[The following story appeared with The Mounting Mountie misconduct by Brian Hutchinson in the National Post on Dec. 12, 2009.]

What does the force do
with a wayward Mountie?

In many cases, 10 days without pay
and it’s back to work

Brian Hutchinson, National Post, Dec. 12, 2009

Photo: Shaun Best, Reuters Files

One October night in 2007, Michaelle Jean, her husband, Jean-Daniel Lafond, and their young daughter, Marie-Eden, were at ease inside Rideau Hall. An RCMP officer was on duty to protect the Governor-General and her family from unwelcome intrusion or threat.

A lone RCMP sentry for Rideau Hall might seem too modest, given that he is responsible for safeguarding the Queen’s representative in Canada, the Commander-in-Chief of this country’s armed forces.

Constable Guy Jacques seemed to think not. An hour before midnight, not two hours into his shift, he abandoned his post and left the Governor-General and her family without a security presence, the National Post has learned.

Const. Jacques drove off in an RCMP minivan. He went to play hockey. He then drove to a cemetery. Later, he disrupted a Gatineau Police Service surveillance and search operation by driving through a targeted area “about 20 times” in his RCMP minivan.

After playing shinny and joyriding through the National Capital Region for six hours, Const. Jacques returned to guard Rideau Hall. He was eventually found out and in April this year, he was docked five days pay.

Whether it is abandoning a post, being caught masturbating in a police vehicle while on surveillance duty, fabricating notes from a crime scene or drunk driving, any number of infractions by RCMP officers result in no more than being docked a few days pay.

There are dozens of such examples. The National Post obtained this week 84 RCMP adjudication board decisions rendered across Canada since January 2008. Adjudication boards are internal RCMP tribunals that determine sanctions in cases of proven misconduct. Only a handful of the 84 decisions resulted in discipline more severe than forfeiture of pay.

In fact, the maximum forfeiture of pay per infraction, under the federal RCMP Act, is 10 days. Offending Mounties can be demoted; however, this applies only to some ranks above constable. Inspectors, for example, cannot be demoted, according to the Act.

The Act makes no specific mention of appropriate sanction for officers convicted in court of a criminal offence. An officer who commits a crime and is convicted may receive only light internal discipline.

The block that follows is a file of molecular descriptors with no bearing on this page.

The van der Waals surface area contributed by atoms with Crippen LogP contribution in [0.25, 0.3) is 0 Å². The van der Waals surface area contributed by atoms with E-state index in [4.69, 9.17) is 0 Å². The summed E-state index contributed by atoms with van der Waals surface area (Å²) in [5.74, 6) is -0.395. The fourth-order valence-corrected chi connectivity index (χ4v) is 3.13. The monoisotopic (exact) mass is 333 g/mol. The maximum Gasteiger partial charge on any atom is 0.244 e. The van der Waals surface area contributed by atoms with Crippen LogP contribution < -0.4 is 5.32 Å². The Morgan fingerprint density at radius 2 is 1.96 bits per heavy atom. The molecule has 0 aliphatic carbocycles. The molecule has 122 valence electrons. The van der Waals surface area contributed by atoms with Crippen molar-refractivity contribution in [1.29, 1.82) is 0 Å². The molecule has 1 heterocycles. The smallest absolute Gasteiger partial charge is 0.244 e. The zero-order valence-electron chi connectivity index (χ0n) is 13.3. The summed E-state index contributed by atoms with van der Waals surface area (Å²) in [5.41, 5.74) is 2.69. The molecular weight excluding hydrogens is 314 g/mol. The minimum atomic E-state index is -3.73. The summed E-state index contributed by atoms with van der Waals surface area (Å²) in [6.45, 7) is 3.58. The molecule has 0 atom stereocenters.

RCMP officers seldom receive stiff internal sanctions, even for serious transgressions including criminal acts. Officers found guilty of misconduct are very rarely fired, something that RCMP Commissioner William Elliott complained about in an interview last month with the Edmonton Journal. He seemed to blame the federal RCMP Act, passed into law in 1985. But according to the wording of the Act, the bar for dismissal does not seem to be too high.

According to the Act, “Any officer may be recommended for discharge or demotion and any other member may be discharged or demoted on the ground, in this Part referred to as the ‘ground of unsuitability’, that the officer or member has repeatedly failed to perform the officer’s or member’s duties under this Act in a manner fitted to the requirements of the officer’s or member’s position, notwithstanding that the officer or member has been given reasonable assistance, guidance and supervision in an attempt to improve the performance of those duties.”

Mr. Elliott has not responded to repeated requests that he clarify his remarks from last month. The public is left to wonder what the problem really is.

“The [RCMP] brass always tell me they don’t want these guys in their midst, but they don’t seem to act upon their sentiments,” says Robert Gordon, director of Simon Fraser University’s School of Criminology in Burnaby, B.C. “Is it because of the Act, or something else?”

Certainly the adjudication decisions show that some officers receive only minimal disciplinary action.

For example, Constable Michael Dudas pleaded guilty in Ontario Provincial Court to a charge of common assault in 2007. In what an RCMP adjudication board later described as “a sudden and violent” attack, Const. Dudas punched a young woman in the face.

She fell to the ground and lay there, bleeding profusely.

“Death could easily have resulted from the severity of the blow,” the adjudication board determined. The young woman suffered cuts and other injuries, including four fractured teeth. To make matters worse, Const. Dudas left the scene without offering his victim any assistance.

His internal sanction: Forfeiture of 10 days pay — the Act’s maximum.

“While holding Constable Dudas strictly to account for his actions, the Board also recognizes Constable Dudas as a valuable resource and foresees a promising career for this member,” the June, 2008 adjudication board decision reads.

In the unusual event that an officer is ordered dismissed by an adjudication board, a lengthy appeal process can then ensue.

It was determined in January that a constable sexually assaulted an unconscious, drugged woman at a house party near Vancouver. The sexual assault happened in 2005.

The constable was suspended but he continues to receive his regular RCMP paycheque, pending the outcome of his dismissal appeal.